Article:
Many people will back off when even a very properly dressed and well presented woman starts talking about God, but I don’t, at least since attending improv classes, spiritual awareness seminars, Socrates Cafe discussions, Band of Brothers meetings, professional helpers’ seminars and some other similar social gatherings. Nowadays, instead of challenging people in any way on their beliefs I go wholly into their world view, and participate to see where it will go. I am totally open to what my personal beliefs are while people are explaining theirs, but I don’t hesitate to see things the way they are explaining them. I try diligently to see things as they see them.

Perhaps this searching human realities is like my exploring into the unknown unknowns of the physical world, that I have blogged about many times. That search can go to some strange places, like pursuing cuttlefish in the ocean just south of Australia, where I saw the very limits the animal world has exploited in an effort to visually disguise itself. All the same, humans will go even further in their explorations of mental reality than physical reality permits the cuttlefish. So, I go with them. To feel comfortable doing these explorations I must abandon my confirmation bias that I am right about whatever the subject at hand is, and instead assume that the person I am talking to has a good understanding of their reality. Yes they do, once you make the assumptions that they have made, and then make the conclusions, and the behavior that follows. The people are coherent wholes, and will explain themselves well, if given a chance.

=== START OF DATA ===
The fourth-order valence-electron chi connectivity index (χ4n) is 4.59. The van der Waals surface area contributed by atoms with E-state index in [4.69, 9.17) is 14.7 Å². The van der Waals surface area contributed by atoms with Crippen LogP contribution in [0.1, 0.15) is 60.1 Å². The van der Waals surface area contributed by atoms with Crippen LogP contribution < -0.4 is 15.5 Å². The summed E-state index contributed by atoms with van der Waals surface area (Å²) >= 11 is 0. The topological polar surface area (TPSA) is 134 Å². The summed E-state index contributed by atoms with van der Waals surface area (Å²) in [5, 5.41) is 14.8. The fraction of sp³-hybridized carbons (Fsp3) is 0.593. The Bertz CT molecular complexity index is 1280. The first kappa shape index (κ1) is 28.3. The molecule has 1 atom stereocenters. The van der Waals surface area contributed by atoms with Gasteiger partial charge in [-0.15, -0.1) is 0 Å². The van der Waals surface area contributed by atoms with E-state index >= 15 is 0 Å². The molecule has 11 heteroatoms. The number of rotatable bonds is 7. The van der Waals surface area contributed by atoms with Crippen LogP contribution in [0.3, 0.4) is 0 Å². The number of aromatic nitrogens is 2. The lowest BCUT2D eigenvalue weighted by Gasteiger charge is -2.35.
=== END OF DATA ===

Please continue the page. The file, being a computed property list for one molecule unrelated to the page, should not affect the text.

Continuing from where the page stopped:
Part of this exploration has led to a deeper understanding of kindness, because it is impossible to be kind to another being until you have an understanding of what it is they are trying to accomplish.

 

How can we find truth?

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Every adult admits their world is filled with biased information. Advertising is obviously aimed at convincing us to buy stuff we don’t need. Sometimes it’s an expensive watch, a car, or some lemons, and we probably encounter thousands of these kinds of appeals for every one that actually influences us enough to spend our money. Politicians also try to get us to vote for them and we tolerate their duplicitous spins on what they say, because we hope their opponents will catch them in obvious lies.